Immigrating to the United States of America, with the hope of getting a permanent residence or citizenship five years later has been made easier for Kenyans with millions of money to spare under this latest program initiated by US-based Private equity firm, Atlantic American Partners.
Kenyans willing to relocate to the USA can now pay at least Sh50 million to qualify for a visa and an additional Sh2 mn in legal fees and Sh4.6 mn in investment management fees for qualifying Kenyans.
The PE firm has so far received applications for at least 20 Kenyans who have begun the process of obtaining the visa, commonly known as EB-5 (employment based-fifth preference visa), it plans to sign up at least 25 Kenyan investors by the end of the year.
The EB-5 visa offers an opportunity for foreign investors to invest in the US and become legal permanent residents in America, with a green card.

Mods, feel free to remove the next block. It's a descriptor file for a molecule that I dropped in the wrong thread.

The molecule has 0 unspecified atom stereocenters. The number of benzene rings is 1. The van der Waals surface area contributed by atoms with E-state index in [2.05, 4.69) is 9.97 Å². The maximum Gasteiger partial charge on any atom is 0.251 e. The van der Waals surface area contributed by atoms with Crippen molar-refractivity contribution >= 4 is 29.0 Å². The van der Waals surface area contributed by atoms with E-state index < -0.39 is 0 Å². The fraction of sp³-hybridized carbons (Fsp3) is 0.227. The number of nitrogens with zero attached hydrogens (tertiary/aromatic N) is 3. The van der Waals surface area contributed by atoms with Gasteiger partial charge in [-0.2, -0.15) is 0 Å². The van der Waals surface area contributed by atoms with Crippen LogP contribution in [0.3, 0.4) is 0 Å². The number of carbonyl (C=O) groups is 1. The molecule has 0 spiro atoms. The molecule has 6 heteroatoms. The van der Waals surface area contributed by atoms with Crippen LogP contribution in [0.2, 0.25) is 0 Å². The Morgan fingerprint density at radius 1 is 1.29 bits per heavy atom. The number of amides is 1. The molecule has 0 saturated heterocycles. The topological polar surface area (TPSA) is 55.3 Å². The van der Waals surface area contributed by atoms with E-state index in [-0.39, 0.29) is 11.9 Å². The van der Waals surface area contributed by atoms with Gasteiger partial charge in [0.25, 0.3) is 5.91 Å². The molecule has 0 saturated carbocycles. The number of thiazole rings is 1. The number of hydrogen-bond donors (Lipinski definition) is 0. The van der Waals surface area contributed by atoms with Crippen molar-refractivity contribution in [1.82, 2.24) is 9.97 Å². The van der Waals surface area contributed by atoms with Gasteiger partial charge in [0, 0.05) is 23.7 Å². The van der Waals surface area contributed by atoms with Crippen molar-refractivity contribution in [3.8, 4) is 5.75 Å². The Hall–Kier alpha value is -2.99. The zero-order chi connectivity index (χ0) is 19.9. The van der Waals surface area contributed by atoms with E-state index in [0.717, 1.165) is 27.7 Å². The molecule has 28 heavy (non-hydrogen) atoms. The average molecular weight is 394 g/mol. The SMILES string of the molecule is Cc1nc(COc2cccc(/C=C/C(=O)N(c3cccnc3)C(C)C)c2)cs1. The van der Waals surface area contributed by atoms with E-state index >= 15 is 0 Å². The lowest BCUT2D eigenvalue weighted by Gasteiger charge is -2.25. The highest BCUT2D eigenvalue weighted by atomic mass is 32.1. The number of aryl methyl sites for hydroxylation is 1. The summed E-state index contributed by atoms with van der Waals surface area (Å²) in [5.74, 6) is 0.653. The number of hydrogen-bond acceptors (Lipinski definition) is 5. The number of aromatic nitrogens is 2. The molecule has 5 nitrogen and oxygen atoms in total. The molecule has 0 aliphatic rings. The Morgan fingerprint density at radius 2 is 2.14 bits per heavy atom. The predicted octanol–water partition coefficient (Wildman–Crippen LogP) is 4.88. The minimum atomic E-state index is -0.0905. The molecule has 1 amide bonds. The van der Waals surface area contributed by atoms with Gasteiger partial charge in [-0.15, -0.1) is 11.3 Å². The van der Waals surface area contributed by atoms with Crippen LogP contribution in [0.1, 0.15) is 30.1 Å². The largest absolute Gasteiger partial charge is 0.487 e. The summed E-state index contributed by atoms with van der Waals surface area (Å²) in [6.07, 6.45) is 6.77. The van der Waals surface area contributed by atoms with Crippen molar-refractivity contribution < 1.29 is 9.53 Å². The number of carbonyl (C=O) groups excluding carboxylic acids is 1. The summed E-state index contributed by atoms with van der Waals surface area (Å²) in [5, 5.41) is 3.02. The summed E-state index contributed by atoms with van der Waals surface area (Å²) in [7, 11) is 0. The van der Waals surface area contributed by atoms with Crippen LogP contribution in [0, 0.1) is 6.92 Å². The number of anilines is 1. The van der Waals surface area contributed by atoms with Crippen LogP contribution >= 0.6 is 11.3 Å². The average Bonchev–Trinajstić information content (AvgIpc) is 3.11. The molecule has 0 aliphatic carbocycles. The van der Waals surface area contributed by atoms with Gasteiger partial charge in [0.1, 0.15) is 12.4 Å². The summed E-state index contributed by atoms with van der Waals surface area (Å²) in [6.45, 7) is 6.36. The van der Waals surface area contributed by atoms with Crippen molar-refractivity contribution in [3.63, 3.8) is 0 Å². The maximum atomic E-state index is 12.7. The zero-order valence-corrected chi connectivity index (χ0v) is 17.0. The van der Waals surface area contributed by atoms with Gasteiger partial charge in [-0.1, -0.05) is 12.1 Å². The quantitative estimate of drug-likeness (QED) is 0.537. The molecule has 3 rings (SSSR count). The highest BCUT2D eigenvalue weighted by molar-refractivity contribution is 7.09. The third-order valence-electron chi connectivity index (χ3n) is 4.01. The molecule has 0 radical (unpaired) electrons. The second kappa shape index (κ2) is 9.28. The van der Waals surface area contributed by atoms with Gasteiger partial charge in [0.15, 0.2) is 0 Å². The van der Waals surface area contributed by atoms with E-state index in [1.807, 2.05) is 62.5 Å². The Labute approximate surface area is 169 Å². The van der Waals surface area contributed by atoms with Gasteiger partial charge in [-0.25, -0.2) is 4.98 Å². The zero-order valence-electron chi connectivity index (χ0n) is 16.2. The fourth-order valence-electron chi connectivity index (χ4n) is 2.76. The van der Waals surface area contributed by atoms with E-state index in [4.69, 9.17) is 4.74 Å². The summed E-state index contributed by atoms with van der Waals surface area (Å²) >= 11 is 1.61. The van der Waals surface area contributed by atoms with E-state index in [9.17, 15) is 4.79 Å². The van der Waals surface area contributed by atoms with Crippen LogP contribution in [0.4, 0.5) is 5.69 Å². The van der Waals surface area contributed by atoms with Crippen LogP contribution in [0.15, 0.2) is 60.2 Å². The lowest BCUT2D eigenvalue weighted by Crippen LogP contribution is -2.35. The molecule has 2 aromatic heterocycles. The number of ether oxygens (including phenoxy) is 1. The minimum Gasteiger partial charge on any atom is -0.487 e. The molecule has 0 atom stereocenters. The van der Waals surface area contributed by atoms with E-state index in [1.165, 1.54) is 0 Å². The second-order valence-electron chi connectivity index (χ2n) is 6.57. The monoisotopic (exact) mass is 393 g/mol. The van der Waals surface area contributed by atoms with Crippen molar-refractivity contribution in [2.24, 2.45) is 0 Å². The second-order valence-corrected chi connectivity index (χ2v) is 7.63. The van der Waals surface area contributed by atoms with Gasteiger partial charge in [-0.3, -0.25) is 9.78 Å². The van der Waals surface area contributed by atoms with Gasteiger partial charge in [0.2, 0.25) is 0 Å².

Willing migrants can either invest in a US business or a real estate project that can generate at least 10 permanent jobs, per applicant, the PE firm facilitates the application process and act as a trustee and investor of the funds.
Some of the benefits that come along with the visa are the ability to travel to one’s homeland from the US without a visa, ability to sponsor family members for a green card after becoming a citizen, access to low or no-cost primary and secondary education among others.
According to Daniel Ryan, managing director of Atlantic American, It takes about six months for people to get ready to invest.
Successful applicants are given back the Sh51 million once they achieve permanent resident status — normally after five years and citizenship following about a year later.
“There are three requirements for those wishing to get the visa. One, you must pass the international background check. Two, that you have documented the source of funds that you legally have five hundred dollars to invest and three that you have no criminal background,” Ryan stated.
The US issues 10,000 such visas every year, it was introduced in 1990 under the administration of the late US President George H.W. Bush.
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